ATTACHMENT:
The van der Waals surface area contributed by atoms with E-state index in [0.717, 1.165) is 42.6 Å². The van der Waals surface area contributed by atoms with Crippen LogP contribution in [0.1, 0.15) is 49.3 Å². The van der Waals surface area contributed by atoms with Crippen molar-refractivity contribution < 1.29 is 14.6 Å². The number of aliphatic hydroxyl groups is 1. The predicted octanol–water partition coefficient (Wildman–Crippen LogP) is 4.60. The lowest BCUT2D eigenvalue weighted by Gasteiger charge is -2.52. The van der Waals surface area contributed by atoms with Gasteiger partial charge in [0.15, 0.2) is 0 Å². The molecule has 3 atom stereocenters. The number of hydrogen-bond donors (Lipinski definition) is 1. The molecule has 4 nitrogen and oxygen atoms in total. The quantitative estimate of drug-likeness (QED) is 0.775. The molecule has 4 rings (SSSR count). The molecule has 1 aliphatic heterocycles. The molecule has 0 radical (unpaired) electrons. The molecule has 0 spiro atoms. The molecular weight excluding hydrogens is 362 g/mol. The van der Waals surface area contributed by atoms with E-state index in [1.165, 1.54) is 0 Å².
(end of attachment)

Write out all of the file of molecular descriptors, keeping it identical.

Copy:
The van der Waals surface area contributed by atoms with E-state index in [0.717, 1.165) is 42.6 Å². The van der Waals surface area contributed by atoms with Crippen LogP contribution in [0.1, 0.15) is 49.3 Å². The van der Waals surface area contributed by atoms with Crippen molar-refractivity contribution < 1.29 is 14.6 Å². The number of aliphatic hydroxyl groups is 1. The predicted octanol–water partition coefficient (Wildman–Crippen LogP) is 4.60. The lowest BCUT2D eigenvalue weighted by Gasteiger charge is -2.52. The van der Waals surface area contributed by atoms with Gasteiger partial charge in [0.15, 0.2) is 0 Å². The molecule has 3 atom stereocenters. The number of hydrogen-bond donors (Lipinski definition) is 1. The molecule has 4 nitrogen and oxygen atoms in total. The quantitative estimate of drug-likeness (QED) is 0.775. The molecule has 4 rings (SSSR count). The molecule has 1 aliphatic heterocycles. The molecule has 0 radical (unpaired) electrons. The molecule has 0 spiro atoms. The molecular weight excluding hydrogens is 362 g/mol. The van der Waals surface area contributed by atoms with E-state index in [1.165, 1.54) is 0 Å².